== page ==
Security experts fear Mexican prison escapees fleeing into the US

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Security experts fear Mexican prison escapees fleeing into the US

A notorious cartel enforcer, who led a bloody New Year’s Day jailbreak in a Mexican frontier city, was killed in a standoff with police Thursday — as security experts worried that his two dozen-plus accomplices could take advantage of the chaos at the southern border to slip into the US.

Ernest Alfredo Piñon de La Cruz, known by his underworld moniker “El Neto,” was tracked by Mexican intelligence officers in Ciudad Juarez four days after his daring and bloody escape from Cereso #3 State Prison. He and 29 other inmates had broken out in a mass shooting that left 19 dead, including 10 guards.

“He was located, chased. He was injured, but on the way [to the state attorney general’s offices] he died,” Chihuahua state governor Maru Campos said on Twitter Thursday of Piñon de La Cruz.

Police and security forces in Mexico launched the manhunt for the escapees earlier this week. At least seven people, including police officers, were killed in another confrontation on Monday, according to Mexican news reports.

“They have to be worried that the other escaped prisoners are going to take advantage of the chaos at the border to cross into the US, through the holes in the border fence,” Robert Almonte, a security consultant and former El Paso cop and narcotics investigator, told The Post. “They’re going to make their way to other cells in other cities in the US.”

Escapee Ernest Alfredo Piñon de La Cruz, known as "El Neto," was killed in a standoff with Mexican police Thursday.
Escapee Ernest Alfredo Piñon de La Cruz, known as “El Neto,” was killed in a standoff with Mexican police Thursday.
Newscom/MEGA

In the last several weeks, tens of thousands of migrants have crossed the southern border from Ciudad Juarez to El Paso, overwhelming the Texas city of more than 600,000 residents where the mayor declared a state of emergency last month. US Customs and Border Protection reported more than 2.4 million “encounters” with migrants — a record high —along the nearly 2,000-mile length of the southern border in fiscal year 2022.

Piñon de La Cruz, 32, headed up Los Mexicles, a brutal gang that worked with the Sinaloa Cartel once headed by Joaquin “El Chapo” Guzman, who is currently serving a life sentence in a maximum security Colorado prison. Piñon de La Cruz was serving a 224-year sentence for murder, kidnapping and drug-trafficking at the state prison on the Mexican border where he continued to organize kidnappings of rival drug members, according to reports.

Ten guards were left dead after the New Year's Day prison break.
Ten guards were left dead after the New Year’s Day prison break.
AFP via Getty Images
Family members of a prison guard killed in the riot cry over his coffin.
Family members of a prison guard killed in the riot cry over his coffin.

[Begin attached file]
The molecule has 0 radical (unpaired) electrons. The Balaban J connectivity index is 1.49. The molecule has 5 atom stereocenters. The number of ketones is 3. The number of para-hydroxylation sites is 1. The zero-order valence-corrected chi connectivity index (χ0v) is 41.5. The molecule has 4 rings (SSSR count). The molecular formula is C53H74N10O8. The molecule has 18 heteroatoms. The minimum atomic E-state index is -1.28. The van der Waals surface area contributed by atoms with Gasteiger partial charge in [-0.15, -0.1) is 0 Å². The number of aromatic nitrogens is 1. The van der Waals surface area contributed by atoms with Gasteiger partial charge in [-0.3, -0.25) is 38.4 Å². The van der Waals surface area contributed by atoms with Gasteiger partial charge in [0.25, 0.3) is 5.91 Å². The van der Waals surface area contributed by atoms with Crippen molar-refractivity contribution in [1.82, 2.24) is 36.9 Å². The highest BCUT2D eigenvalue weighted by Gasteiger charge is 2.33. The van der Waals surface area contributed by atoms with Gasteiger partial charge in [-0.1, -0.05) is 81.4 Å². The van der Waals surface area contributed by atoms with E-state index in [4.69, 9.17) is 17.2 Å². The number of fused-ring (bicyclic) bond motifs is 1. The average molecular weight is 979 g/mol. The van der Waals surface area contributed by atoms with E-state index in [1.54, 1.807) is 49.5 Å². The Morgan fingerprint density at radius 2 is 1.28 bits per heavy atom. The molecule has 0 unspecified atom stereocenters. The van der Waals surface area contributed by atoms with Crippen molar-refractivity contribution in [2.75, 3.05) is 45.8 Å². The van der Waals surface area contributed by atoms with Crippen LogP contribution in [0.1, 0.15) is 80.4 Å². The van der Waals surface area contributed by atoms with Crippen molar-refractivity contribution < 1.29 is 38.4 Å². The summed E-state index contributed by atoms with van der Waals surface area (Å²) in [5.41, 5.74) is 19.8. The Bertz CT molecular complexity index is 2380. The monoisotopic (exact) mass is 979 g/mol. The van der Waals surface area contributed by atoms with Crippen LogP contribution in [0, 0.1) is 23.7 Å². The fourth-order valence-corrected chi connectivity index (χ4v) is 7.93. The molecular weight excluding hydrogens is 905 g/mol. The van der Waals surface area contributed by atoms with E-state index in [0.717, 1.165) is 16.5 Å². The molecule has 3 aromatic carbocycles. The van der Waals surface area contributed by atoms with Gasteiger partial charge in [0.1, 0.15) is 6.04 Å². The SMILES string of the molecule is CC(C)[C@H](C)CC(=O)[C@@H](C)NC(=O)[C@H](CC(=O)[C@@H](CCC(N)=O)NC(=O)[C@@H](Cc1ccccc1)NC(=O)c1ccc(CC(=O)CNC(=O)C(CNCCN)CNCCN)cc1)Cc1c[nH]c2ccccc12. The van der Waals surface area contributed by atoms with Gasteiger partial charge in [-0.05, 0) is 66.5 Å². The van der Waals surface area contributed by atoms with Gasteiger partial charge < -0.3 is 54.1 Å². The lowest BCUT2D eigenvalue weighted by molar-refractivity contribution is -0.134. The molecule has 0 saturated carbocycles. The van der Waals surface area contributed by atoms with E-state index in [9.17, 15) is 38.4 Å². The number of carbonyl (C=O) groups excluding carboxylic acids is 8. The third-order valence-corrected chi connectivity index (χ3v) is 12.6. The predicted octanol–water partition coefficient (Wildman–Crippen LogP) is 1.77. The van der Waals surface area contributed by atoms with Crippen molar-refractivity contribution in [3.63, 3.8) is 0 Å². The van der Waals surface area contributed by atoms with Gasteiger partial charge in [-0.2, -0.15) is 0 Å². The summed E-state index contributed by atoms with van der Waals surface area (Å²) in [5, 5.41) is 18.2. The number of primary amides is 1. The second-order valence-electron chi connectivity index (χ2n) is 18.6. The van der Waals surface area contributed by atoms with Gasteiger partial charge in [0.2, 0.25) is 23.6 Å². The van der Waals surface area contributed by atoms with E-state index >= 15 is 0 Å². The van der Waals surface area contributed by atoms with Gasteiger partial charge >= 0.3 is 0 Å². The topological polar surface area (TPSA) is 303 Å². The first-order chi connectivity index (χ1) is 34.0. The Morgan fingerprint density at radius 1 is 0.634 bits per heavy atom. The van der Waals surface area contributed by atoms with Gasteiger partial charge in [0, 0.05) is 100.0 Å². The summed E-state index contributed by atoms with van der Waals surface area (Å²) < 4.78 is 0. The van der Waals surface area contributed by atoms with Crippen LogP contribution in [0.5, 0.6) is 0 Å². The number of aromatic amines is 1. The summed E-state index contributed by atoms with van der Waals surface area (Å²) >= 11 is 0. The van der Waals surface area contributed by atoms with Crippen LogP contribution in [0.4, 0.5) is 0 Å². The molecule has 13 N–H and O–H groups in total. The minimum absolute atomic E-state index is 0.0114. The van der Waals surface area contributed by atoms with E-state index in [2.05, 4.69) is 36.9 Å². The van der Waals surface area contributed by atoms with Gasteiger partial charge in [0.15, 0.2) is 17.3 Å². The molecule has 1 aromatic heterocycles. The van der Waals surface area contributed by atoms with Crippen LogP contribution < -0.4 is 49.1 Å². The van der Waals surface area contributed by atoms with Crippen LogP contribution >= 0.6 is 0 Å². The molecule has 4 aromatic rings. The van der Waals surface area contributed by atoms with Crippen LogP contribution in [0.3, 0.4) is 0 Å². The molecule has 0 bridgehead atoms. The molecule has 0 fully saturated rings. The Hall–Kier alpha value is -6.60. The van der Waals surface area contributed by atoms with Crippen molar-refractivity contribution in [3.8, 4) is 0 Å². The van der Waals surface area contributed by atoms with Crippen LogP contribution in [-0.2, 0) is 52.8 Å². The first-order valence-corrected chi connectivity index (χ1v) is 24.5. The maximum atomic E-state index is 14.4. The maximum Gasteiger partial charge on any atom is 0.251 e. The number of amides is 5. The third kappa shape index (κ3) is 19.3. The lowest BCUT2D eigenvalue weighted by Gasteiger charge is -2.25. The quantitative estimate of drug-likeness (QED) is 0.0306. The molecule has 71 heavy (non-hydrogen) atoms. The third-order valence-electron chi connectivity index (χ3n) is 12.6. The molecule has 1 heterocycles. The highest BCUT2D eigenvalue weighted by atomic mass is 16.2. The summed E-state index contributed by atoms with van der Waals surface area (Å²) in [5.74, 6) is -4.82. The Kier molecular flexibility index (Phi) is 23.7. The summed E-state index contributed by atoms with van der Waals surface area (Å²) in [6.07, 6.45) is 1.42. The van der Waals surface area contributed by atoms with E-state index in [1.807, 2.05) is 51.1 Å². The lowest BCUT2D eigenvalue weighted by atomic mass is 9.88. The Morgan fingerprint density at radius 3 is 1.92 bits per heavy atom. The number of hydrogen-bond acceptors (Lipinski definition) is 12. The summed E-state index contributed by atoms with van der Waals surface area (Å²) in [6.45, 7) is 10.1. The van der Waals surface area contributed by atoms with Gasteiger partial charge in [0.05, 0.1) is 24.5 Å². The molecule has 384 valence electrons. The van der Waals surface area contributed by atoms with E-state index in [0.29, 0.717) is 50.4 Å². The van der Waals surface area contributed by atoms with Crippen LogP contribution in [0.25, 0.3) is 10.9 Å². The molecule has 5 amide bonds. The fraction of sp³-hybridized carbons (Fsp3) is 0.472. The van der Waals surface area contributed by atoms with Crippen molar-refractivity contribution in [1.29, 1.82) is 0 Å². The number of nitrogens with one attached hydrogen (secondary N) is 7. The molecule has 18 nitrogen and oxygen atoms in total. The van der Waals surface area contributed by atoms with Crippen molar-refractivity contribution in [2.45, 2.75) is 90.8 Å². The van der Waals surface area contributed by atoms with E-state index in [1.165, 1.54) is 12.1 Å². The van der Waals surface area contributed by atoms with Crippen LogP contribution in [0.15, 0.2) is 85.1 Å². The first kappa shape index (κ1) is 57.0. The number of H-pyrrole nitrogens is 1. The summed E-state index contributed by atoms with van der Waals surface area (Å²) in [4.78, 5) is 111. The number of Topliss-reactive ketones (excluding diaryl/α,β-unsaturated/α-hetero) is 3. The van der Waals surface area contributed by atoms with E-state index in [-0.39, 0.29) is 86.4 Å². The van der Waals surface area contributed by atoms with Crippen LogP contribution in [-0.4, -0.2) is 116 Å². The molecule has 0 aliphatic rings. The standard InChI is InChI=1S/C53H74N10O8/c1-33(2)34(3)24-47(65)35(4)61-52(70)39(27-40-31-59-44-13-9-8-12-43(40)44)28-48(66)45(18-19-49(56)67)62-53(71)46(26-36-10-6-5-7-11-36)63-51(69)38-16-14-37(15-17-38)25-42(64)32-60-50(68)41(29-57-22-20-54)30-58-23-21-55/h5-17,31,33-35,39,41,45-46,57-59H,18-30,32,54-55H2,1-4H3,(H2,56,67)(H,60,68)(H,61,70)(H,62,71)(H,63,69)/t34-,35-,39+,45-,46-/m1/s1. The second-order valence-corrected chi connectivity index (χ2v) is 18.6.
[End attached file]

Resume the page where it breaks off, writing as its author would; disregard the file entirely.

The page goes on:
REUTERS
A security officer stands guard outside the Cereso number 3 prison.
A security officer stands guard outside the Cereso number 3 prison.
REUTERS

He also recruited members for his Los Mexicles gang from jailed Mexican and Central American migrants who had been deported to Mexico after trying to cross the border multiple times, according to reports.

“It’s a good place to recruit them,” Almonte told The Post of the prison. “Migrants have no choice when they are confronted with traffickers. If they don’t work with them, they die.”

Considered “extremely dangerous” by Mexican authorities, Piñon de La Cruz lived in a VIP cell at the prison. “It was well stocked with television and with very different conditions from other cells,” said General Secretary Luis Cresencio Sandoval, Mexico’s Secretary of National Defense in a press conference earlier this week. After the escape, authorities found the equivalent of tens of thousands of dollars in pesos in a strong box as well as 84 cell phones and drugs, including marijuana, cocaine, heroine, fentanyl and methamphetamines.

Security experts suggest chaos at the border could lead to a cover for escapees.
Security experts suggest chaos at the border could lead to a cover for escapees.
REUTERS

As still a teenager, Piñon de La Cruz developed a brutal signature in the Mexican underworld: He regularly ordered the decapitation of his enemies, placing their heads in coolers marked with “FEM” — the Spanish-language acronym of the Special Forces of Los Mexicles, his brutal gang of cartel enforcers.

Last August, Pinon de la Cruz led a riot at his prison along with coordinated attacks across Ciudad Juarez in order to protest his transfer to a high-security federal prison. Known as “Black Thursday,’ the Aug. 11 riot resulted in 11 deaths and was successful in blocking El Neto’s transfer.

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